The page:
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For Insects, Spiders & Their Kin
For the United States & Canada

Family Psychodidae - Moth Flies and Sand Flies

Moth Fly - Psychoda Filter fly? Drain Fly - Psychoda 1115513 Psychodid - Clogmia Quatiella? Moth fly Psychoda sp.? Lepiseodina conspicua
Classification
Kingdom Animalia (Animals)
Phylum Arthropoda (Arthropods)
Subphylum Hexapoda (Hexapods)
Class Insecta (Insects)
Order Diptera (Flies)
No Taxon ("Nematocera" (Non-Brachycera))
Infraorder Psychodomorpha
Family Psychodidae (Moth Flies and Sand Flies)
Other Common Names
Drain Flies, Sewage Flies, Filth Flies [all refer to subfamily Psychodinae only]
Explanation of Names
Psychodidae Newman 1834
Numbers
113 spp. in 21 genera of 4 subfamilies in our area(1), >3000 spp. in 144 genera total(2)
Size
adult 1.5-4 mm(1); larvae 3-10 mm
Identification
Adult: resembles a tiny moth; body hairy, variably yellow through gray to black; wings held roof-like over body (moth flies; subfamily Psychodinae) or together above body (sand flies; subfamily Phlebotominae) when at rest; wing veins numerous, hairy, parallel, with no cross-veins in outer two-thirds of wing; antennae long, containing 12-16 segments, each segment bulbous with ring of long hairs (plumose).
Larva: eyeless and legless; head darker and narrower than body; each segment with one or more dark rectangular bands dorsally; terminal segment narrows, forming dark-colored breathing tube
Pupa: resembles minute grain of brown rice
Egg: minute, brown to cream-colored
Range
most of the world; more common and diverse in tropical regions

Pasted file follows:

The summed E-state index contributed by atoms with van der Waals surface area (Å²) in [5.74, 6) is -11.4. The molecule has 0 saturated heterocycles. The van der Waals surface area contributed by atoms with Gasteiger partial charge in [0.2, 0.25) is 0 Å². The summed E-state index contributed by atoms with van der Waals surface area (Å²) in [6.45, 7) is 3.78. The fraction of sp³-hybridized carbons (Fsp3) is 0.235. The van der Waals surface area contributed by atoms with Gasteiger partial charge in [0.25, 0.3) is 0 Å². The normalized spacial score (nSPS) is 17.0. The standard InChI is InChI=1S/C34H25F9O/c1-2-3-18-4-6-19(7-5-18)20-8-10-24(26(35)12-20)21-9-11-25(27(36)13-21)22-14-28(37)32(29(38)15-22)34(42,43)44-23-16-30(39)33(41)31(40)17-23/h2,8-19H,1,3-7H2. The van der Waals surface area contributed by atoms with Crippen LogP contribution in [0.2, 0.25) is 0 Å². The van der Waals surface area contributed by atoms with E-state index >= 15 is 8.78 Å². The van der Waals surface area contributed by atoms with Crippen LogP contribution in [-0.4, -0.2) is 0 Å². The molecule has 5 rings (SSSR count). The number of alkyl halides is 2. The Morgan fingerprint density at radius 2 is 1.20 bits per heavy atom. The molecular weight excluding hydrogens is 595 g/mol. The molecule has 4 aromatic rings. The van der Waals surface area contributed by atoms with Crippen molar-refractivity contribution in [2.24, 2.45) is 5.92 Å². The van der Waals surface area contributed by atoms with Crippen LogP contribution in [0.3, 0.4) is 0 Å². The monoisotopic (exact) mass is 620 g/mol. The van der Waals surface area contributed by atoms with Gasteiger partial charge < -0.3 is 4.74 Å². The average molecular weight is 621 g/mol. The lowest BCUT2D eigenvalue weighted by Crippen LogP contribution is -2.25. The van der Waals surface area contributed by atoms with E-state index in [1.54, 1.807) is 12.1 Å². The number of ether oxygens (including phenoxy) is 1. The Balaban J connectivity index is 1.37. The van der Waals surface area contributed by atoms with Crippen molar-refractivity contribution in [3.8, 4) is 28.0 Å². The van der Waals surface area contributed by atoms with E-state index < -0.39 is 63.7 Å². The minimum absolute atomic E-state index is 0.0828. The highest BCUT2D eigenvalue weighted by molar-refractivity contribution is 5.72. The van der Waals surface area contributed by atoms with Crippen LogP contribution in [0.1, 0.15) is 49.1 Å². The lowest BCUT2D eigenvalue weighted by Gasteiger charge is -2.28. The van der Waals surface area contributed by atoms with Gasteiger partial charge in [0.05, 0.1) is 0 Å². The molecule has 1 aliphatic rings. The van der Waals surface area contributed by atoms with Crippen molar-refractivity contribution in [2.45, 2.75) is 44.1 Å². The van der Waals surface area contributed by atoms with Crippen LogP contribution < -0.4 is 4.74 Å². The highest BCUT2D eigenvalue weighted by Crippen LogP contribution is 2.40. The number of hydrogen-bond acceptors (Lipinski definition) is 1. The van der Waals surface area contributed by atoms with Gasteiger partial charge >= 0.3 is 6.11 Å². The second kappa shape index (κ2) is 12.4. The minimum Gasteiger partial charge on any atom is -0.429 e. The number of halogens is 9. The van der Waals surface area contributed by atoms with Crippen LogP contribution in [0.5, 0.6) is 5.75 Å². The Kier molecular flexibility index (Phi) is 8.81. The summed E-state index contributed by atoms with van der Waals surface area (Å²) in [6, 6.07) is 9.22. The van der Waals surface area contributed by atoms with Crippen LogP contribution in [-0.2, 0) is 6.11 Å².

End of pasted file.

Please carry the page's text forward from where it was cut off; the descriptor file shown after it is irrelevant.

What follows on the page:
Habitat
Moth flies (Psychodinae): adults often found around sewage installations, in public washrooms, and bathrooms in homes, and are attracted to light; larvae live in organic sludge that forms on inner surfaces of drains and sewage pipes; pupae occur on the surface of the organic film that the larvae have been living in
Sand flies (Phlebotominae): adults occur in a wide range of habitats but often near water in dry semi-arid areas in the Old World, and in tropical forests and savannas in the New World; larvae inhabit areas containing high levels of organic matter such as in animal burrows, termite hills, tree holes, and leaf litter
Season
spring through fall; all year in tropical and subtropical areas
Food
Psychodinae: larvae feed on algae, fungi and bacteria in sewage and organic sludge; adults feed in polluted water and on flower nectar
Phlebotominae: adult females in three genera suck blood from humans or reptiles in subtropical and tropical regions; larvae feed on dead organic matter in habitats mentioned above
Life Cycle
Psychodinae: in the home, females lay irregular masses of 30-200 eggs in the organic gelatinous film lining drains, particularly in bathtubs and showers; eggs hatch 32-48 hours after being laid, when ambient temperatures are 70ºF (about 20ºC), and larvae pupate 9-15 days later; pupa stage lasts 20-40 hours; development time from egg to adult is 7-28 days, depending on temperature and food availability; adults live for about two weeks
Remarks
Psychodinae larvae play an important role in purifying sewage in industrial sewage treatment plants; adults are very weak fliers, covering only a few feet at a time in short erratic flights. Outside, they can be blown considerable distances by the wind.
Phlebotominae are best known as vectors of Leishmania trypanosomes causing leishmaniases.
Internet References
Familie motmuggen systematisch "Moth fly systematics", in Dutch